I think it wouldn’t be a surprise to anyone when I say that I’m a skeptic by nature. It’s difficult for me to take things at face value, especially when something is repeated in the news as, if you’ll pardon the phrase, gospel.
Let’s take the latest news report that has made its way around the internet last week: A report in April’s International Journal of Obesity that claims that over a 1,000-year period, the main course size increased by 69%, plate size 66% and loaves of bread 23%. The biggest increases in size came after 1500.
Their evidence? Paintings of the Last Supper. Their archaeological evidence for a theory that covers a milleneum..is rigorous study of fifty-two paintings representing the same event.
As far as skepticism goes, this one doesn’t even pass the sniff test.
There are so many ways to look at serving size and its reflection upon our food culture today, but looking at paintings that seek to glorify a Religious Moment (capitalization intended) doesn’t really seem to be the best one.
For example, let me ask the following questions:
Do these paintings of the Last Supper clearly illustrate exactly how much food comprised the diet of a seventh century Byzantine merchant who lived in Constantinople?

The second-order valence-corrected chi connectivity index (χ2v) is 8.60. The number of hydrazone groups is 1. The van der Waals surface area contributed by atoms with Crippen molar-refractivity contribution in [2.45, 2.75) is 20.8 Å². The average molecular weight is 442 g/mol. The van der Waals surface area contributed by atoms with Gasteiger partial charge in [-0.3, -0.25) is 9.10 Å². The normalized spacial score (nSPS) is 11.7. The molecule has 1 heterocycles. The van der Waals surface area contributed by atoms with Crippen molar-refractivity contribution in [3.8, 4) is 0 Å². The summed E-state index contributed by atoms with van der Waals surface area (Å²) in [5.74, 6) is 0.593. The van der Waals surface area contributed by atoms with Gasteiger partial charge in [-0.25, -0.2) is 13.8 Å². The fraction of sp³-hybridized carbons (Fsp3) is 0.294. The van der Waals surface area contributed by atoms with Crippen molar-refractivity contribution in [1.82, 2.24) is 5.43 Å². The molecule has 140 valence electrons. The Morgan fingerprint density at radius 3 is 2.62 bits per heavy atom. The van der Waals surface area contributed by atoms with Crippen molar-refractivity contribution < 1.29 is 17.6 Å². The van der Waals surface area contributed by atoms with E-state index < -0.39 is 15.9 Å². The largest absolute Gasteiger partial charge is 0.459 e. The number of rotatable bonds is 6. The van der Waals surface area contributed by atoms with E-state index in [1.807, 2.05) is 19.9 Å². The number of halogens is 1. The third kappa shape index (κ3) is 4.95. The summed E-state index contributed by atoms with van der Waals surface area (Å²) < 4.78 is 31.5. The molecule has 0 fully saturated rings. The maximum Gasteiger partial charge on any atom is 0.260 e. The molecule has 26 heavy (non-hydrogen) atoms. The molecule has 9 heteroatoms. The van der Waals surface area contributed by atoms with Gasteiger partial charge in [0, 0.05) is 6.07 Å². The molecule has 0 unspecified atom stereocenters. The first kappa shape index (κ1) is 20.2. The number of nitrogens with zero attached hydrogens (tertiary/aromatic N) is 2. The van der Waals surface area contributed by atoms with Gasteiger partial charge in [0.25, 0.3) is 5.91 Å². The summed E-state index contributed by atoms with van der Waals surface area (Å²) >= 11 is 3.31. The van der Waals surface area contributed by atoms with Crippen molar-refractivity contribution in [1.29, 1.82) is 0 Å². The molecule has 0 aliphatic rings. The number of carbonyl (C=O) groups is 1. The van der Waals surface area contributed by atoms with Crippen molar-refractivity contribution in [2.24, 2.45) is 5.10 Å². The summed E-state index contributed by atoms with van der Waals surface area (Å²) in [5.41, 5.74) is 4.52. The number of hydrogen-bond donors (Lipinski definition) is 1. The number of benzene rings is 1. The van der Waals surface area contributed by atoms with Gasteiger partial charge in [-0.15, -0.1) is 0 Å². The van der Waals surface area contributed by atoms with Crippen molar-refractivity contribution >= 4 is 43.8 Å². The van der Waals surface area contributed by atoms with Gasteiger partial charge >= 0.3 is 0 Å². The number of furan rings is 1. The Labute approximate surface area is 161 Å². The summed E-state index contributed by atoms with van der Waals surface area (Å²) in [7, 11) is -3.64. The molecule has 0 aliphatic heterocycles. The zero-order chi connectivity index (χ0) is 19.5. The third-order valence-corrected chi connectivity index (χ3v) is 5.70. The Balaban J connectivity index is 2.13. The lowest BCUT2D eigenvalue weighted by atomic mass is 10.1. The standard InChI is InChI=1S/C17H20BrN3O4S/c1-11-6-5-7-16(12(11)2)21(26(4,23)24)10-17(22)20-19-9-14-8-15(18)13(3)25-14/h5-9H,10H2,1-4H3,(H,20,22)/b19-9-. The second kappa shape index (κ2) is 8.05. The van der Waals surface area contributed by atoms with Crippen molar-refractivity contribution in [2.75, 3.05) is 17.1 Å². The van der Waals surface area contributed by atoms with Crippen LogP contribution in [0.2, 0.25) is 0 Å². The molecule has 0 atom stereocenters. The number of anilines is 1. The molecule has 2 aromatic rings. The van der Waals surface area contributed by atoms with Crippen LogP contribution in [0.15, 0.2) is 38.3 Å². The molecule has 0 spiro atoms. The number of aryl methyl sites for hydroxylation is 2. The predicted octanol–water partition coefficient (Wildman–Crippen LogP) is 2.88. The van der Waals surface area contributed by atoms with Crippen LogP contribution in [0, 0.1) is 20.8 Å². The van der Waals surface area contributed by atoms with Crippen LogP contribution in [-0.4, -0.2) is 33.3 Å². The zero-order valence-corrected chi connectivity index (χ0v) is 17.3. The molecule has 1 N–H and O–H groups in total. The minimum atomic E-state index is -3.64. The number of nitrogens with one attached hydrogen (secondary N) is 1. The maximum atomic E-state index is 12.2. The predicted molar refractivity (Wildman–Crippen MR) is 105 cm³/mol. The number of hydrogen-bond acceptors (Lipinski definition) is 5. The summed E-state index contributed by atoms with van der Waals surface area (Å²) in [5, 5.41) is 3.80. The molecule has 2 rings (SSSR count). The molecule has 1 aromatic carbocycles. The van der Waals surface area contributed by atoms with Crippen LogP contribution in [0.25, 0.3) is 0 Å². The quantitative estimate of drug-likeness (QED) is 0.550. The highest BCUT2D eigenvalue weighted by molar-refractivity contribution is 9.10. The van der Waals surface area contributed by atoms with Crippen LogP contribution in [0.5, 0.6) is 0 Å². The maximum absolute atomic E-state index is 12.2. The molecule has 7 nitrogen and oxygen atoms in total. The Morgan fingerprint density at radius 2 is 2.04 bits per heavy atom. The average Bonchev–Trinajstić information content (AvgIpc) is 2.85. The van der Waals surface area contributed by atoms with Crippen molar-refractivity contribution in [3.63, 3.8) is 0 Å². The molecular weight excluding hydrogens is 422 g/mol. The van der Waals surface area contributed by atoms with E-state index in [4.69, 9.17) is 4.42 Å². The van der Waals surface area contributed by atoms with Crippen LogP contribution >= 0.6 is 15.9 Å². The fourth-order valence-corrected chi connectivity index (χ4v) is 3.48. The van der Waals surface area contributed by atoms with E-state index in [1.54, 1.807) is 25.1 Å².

Do these paintings of the Last Supper clearly illustrate exactly how much food comprised the diet of an eleventh century Norman soldier who lived in Palermo?
Do these paintings of the Last Supper clearly illustrate exactly how much food comprised the diet of an thirteenth century Venetian fisherman?
The answers to these questions are no, no, and no. If your unconvinced by this approach, I can think of at least fifty similar questions off the top of my head.
Food history is a complex subject, one rife with variables from one’s environment. Everything from the resources one had available within fifty miles, to how benevolent the local government was, to how the average person dealt with their idea of what comprised “nutrition” all played a part in diet. It’s unlikely the artists who used the Last Supper as their subject considered any of this.
(Note – For a more reasoned and direct take down of this report, check out Got Medieval).